Photo Credit:
Dr. Esther Rose Lowy

Dr. Esther Rose Lowy is mourned by members of the L.A. Jewish community as well as by friends, colleagues and students across America. She passed away on Dec. 19 at the age of 66.

Born in New York, she had a lifelong passion for studying Tanach. While in high school, she placed first in a U.S. Tanach competition. Later on, she competed in the International Chidon of Tanach in Jerusalem and placed third. Whenever she was asked to speak, she always used phrases from Tanach as the central theme.


A Phi Beta Kappa graduate of Brooklyn College, Dr. Lowy was also a Woodrow Wilson Fellow and spent one year studying at the Hebrew University in Jerusalem as an undergraduate majoring in mathematics. Dr. Lowy earned a Ph.D. in mathematics from the prestigious Courant Institute of NYU at a time when women constituted 4% of those receiving mathematics doctorates in the country. Dr. Lowy began her academic career by joining the faculty at City University of New York. Her specialty in math was Group Theory.

In 1974 she married Rudolph Lowy and moved to Los Angeles. She began teaching at California State University in Pomona and later joined the math faculty at UCLA. While teaching at UCLA, she earned a MBA from UCLA. In 2005, she became founding dean of Touro College Los Angeles, a position she held until her death. Dr. Lowy worked with Touro’s founder, Dr. Bernard Lander, to establish a program of high academic quality in a positive Jewish atmosphere.

At Touro, she used her incredible skill and passion to inspire both teachers and students to establish and reach ever higher goals. She was a true leader whose love was felt by students, staff and employees. She always made time to talk to her students and provide guidance on life issues and educational questions. Her concern for every student and her dedication to ensuring the success of each individual was legendary.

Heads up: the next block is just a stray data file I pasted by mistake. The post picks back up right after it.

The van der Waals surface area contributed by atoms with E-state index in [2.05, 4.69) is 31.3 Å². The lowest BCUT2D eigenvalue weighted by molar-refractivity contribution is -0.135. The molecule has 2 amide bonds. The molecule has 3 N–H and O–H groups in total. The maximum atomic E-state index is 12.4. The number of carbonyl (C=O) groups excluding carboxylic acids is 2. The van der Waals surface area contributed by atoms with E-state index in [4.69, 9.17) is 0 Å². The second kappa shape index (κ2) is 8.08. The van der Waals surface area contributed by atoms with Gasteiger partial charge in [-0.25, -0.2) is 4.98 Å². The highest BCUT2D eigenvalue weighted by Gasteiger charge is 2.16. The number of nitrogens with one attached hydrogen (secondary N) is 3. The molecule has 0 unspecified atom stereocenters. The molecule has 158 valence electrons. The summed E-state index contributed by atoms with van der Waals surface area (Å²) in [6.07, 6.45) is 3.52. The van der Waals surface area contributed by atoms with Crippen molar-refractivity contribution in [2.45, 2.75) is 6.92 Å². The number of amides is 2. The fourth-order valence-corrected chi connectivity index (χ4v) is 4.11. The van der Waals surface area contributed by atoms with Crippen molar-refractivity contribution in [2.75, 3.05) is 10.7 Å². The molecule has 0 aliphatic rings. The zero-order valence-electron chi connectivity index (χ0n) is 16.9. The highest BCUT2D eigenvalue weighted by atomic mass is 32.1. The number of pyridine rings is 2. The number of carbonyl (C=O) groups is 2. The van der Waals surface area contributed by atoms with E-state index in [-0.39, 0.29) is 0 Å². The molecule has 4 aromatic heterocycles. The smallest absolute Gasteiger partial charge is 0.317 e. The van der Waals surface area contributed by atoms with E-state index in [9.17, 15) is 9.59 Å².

Dr. Lowy believed passionately in higher education for both men and women and would stop at nothing to assist young students in achieving their educational goals. She was a tremendous asset to Touro College and her passing leaves a void and a profound sense of loss. According to Touro College president and CEO Dr. Alan Kadish, Dr. Lowy was an outstanding educator, a personal friend to so many and a caring and dynamic academic leader.

Dr. Lowy’s legacy in education is only surpassed by her legacy as a mother. She put her career on hold for twenty years to raise eight loving children, infusing them with the same passion and ideals she exhibited in her own life. Her children have all followed her path of higher education and communal responsibility, figuring prominently in their respective communities. Her loss will be felt by all, but most poignantly by her husband Rudolph, and her children Ellie, Ephraim (both of the five towns), Mindi, Tova, Devorah, Naphtali, Shuli, and Chaim as well as her grandchildren.

May her memory be blessed.


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